In larger grant applications, there are often questions about the indirect impact of the project. The program is looking for the less obvious outcomes that the project will garner, especially the effects on the surrounding communities. Involving stakeholders from communities that could be affected by your project is an excellent way to enhance your application. The most common way to do this is to provide letters of support written by each stakeholder that stipulates how your project could benefit them. 

  1. Waiting until the last day to apply

Many programs operate in intakes, meaning they have specific windows throughout the year in which they accept applications. It’s important not to wait until the end of the intake to apply, for multiple reasons: 

  • The program may operate on a first-come, first-serve basis. If you wait until the end to apply, you’ll be toward the end of the line. 
  • The grant could run out of funding by the end of the intake, leaving you with a proposal and nowhere to send it. 
  • The program could close early if there are lots of applicants. 
  • You could come across administrative or technological challenges in the submission process. If you wait until the last day to submit, you don’t have any time to figure it out.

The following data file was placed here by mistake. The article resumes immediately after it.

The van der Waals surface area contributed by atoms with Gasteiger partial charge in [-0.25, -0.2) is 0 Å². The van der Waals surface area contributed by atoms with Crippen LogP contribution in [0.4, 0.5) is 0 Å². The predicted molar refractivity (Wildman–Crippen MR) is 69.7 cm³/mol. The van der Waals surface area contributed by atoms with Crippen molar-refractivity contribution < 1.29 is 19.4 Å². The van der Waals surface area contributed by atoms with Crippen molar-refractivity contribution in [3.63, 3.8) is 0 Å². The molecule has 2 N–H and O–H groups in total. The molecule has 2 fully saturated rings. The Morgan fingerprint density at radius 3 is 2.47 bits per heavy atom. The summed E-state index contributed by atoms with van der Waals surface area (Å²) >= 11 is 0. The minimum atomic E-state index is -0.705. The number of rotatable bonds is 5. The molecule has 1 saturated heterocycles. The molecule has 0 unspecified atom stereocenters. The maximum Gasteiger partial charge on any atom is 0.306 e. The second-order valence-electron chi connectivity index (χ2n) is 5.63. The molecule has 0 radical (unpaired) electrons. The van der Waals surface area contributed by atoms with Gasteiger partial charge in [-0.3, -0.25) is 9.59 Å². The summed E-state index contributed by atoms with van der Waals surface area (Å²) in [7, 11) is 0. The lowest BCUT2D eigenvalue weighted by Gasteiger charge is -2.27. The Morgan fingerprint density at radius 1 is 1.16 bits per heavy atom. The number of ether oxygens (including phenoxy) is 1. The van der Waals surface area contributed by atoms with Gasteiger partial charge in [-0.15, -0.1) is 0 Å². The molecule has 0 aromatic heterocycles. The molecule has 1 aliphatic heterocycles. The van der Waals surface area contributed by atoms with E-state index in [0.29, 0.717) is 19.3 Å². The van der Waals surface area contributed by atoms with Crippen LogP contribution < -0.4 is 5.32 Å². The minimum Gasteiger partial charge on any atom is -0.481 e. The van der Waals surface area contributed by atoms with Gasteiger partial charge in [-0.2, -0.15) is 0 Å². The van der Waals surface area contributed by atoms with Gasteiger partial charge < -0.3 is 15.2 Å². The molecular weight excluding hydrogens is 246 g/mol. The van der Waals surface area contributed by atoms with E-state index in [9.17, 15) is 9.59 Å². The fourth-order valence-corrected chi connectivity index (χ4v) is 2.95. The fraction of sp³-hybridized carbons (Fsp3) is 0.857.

1. Forgetting about your submitted application

Some grants have a long adjudication process. It’s important not to forget about your submissions, particularly if the project starts before you receive your approval. A good way to keep track of this is to set reminders so you don’t forget about your submission. This way, if the adjudication goes longer than expected, you can reach out to the program to get the status of your submission. 

  1. Neglecting your desired outcomes

Receiving an approval letter is exciting! It can also be overwhelming to manage. As if there aren’t enough things to keep track of, a good practice is to keep your outcomes in mind. In most grant applications, you’re required to indicate the potential impact of your project. This also means that you’ll be required to report on them at the end of your project term. If you forget about your outcomes, your project could look very different than anticipated. 

  1. Not saving your application draft

This is a simple step that could save you a lot of time in the long run. Keeping a copy of your submission ensures that you have a reference once your project starts. This will be useful for reporting and submitting claims as you’ll be able to see exactly what you submitted funding for, and what was approved. Even when your project is finished, if you intend to submit for another project, having a copy of your approved application will be an excellent example of a good proposal. 

Next Chapter – What happens after I apply for a grant?

The time it takes to receive a decision can vary depending on the program. However, there’s some key information to be aware of during this period to prepare you for any outcome.